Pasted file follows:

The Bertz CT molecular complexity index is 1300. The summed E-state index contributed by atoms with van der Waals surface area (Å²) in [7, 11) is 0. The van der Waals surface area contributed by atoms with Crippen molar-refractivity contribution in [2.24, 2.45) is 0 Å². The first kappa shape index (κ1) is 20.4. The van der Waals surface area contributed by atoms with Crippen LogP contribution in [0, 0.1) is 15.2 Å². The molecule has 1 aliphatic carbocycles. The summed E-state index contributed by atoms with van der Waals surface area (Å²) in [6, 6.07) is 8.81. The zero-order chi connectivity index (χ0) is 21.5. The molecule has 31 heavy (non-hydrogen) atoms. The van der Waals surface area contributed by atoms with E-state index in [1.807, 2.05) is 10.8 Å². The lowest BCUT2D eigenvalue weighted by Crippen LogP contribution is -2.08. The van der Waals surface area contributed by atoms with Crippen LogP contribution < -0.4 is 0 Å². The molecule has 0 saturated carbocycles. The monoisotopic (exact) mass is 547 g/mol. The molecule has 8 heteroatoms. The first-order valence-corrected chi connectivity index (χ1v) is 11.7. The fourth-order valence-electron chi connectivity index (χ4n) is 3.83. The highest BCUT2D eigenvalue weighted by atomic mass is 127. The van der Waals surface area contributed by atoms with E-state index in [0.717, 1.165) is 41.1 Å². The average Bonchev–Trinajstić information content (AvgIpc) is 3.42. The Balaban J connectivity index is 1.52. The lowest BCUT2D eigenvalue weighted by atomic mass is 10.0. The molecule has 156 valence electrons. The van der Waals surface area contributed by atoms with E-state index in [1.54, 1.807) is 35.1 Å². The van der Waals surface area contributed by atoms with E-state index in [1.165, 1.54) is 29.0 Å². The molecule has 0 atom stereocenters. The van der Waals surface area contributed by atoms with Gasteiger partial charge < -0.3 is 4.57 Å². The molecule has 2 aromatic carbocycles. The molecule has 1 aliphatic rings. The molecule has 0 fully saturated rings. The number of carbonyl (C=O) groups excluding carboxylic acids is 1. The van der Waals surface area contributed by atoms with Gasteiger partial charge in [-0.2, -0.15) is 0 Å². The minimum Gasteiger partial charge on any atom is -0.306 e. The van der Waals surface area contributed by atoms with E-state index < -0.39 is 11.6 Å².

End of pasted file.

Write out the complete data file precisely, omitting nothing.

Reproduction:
The Bertz CT molecular complexity index is 1300. The summed E-state index contributed by atoms with van der Waals surface area (Å²) in [7, 11) is 0. The van der Waals surface area contributed by atoms with Crippen molar-refractivity contribution in [2.24, 2.45) is 0 Å². The first kappa shape index (κ1) is 20.4. The van der Waals surface area contributed by atoms with Crippen LogP contribution in [0, 0.1) is 15.2 Å². The molecule has 1 aliphatic carbocycles. The summed E-state index contributed by atoms with van der Waals surface area (Å²) in [6, 6.07) is 8.81. The zero-order chi connectivity index (χ0) is 21.5. The molecule has 31 heavy (non-hydrogen) atoms. The van der Waals surface area contributed by atoms with E-state index in [1.807, 2.05) is 10.8 Å². The lowest BCUT2D eigenvalue weighted by Crippen LogP contribution is -2.08. The van der Waals surface area contributed by atoms with Crippen LogP contribution < -0.4 is 0 Å². The molecule has 0 saturated carbocycles. The monoisotopic (exact) mass is 547 g/mol. The molecule has 8 heteroatoms. The first-order valence-corrected chi connectivity index (χ1v) is 11.7. The fourth-order valence-electron chi connectivity index (χ4n) is 3.83. The highest BCUT2D eigenvalue weighted by atomic mass is 127. The van der Waals surface area contributed by atoms with E-state index in [0.717, 1.165) is 41.1 Å². The average Bonchev–Trinajstić information content (AvgIpc) is 3.42. The Balaban J connectivity index is 1.52. The lowest BCUT2D eigenvalue weighted by atomic mass is 10.0. The molecule has 156 valence electrons. The van der Waals surface area contributed by atoms with E-state index in [1.54, 1.807) is 35.1 Å². The van der Waals surface area contributed by atoms with E-state index in [1.165, 1.54) is 29.0 Å². The molecule has 0 atom stereocenters. The van der Waals surface area contributed by atoms with Gasteiger partial charge < -0.3 is 4.57 Å². The molecule has 2 aromatic carbocycles. The molecule has 1 aliphatic rings. The molecule has 0 fully saturated rings. The number of carbonyl (C=O) groups excluding carboxylic acids is 1. The van der Waals surface area contributed by atoms with Gasteiger partial charge in [-0.2, -0.15) is 0 Å². The minimum Gasteiger partial charge on any atom is -0.306 e. The van der Waals surface area contributed by atoms with E-state index < -0.39 is 11.6 Å².